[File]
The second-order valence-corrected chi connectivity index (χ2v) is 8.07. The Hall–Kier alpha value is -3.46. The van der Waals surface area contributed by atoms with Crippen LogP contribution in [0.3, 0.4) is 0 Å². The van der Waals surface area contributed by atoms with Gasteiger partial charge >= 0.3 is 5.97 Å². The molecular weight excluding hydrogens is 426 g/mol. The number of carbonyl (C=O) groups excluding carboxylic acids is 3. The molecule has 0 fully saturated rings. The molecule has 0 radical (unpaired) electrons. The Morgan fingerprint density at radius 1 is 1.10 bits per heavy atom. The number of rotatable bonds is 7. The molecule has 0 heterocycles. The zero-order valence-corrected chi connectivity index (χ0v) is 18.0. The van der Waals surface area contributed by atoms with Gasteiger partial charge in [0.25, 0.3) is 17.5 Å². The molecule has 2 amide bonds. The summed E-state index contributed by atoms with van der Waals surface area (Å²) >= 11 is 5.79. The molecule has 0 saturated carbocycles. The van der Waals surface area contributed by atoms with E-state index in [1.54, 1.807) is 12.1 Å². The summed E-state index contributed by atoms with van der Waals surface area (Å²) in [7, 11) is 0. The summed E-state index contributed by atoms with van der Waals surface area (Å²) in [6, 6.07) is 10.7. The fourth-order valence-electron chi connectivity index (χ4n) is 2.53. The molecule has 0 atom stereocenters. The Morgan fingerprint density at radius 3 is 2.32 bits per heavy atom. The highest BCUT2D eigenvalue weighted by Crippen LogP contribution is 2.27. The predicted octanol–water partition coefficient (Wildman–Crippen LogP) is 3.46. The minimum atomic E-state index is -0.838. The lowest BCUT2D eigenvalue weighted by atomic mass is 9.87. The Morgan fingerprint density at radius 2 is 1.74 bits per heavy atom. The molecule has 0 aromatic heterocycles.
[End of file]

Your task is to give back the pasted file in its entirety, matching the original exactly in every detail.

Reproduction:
The second-order valence-corrected chi connectivity index (χ2v) is 8.07. The Hall–Kier alpha value is -3.46. The van der Waals surface area contributed by atoms with Crippen LogP contribution in [0.3, 0.4) is 0 Å². The van der Waals surface area contributed by atoms with Gasteiger partial charge >= 0.3 is 5.97 Å². The molecular weight excluding hydrogens is 426 g/mol. The number of carbonyl (C=O) groups excluding carboxylic acids is 3. The molecule has 0 fully saturated rings. The molecule has 0 radical (unpaired) electrons. The Morgan fingerprint density at radius 1 is 1.10 bits per heavy atom. The number of rotatable bonds is 7. The molecule has 0 heterocycles. The zero-order valence-corrected chi connectivity index (χ0v) is 18.0. The van der Waals surface area contributed by atoms with Gasteiger partial charge in [0.25, 0.3) is 17.5 Å². The molecule has 2 amide bonds. The summed E-state index contributed by atoms with van der Waals surface area (Å²) >= 11 is 5.79. The molecule has 0 saturated carbocycles. The van der Waals surface area contributed by atoms with E-state index in [1.54, 1.807) is 12.1 Å². The summed E-state index contributed by atoms with van der Waals surface area (Å²) in [7, 11) is 0. The summed E-state index contributed by atoms with van der Waals surface area (Å²) in [6, 6.07) is 10.7. The fourth-order valence-electron chi connectivity index (χ4n) is 2.53. The molecule has 0 atom stereocenters. The Morgan fingerprint density at radius 3 is 2.32 bits per heavy atom. The highest BCUT2D eigenvalue weighted by Crippen LogP contribution is 2.27. The predicted octanol–water partition coefficient (Wildman–Crippen LogP) is 3.46. The minimum atomic E-state index is -0.838. The lowest BCUT2D eigenvalue weighted by atomic mass is 9.87. The Morgan fingerprint density at radius 2 is 1.74 bits per heavy atom. The molecule has 0 aromatic heterocycles.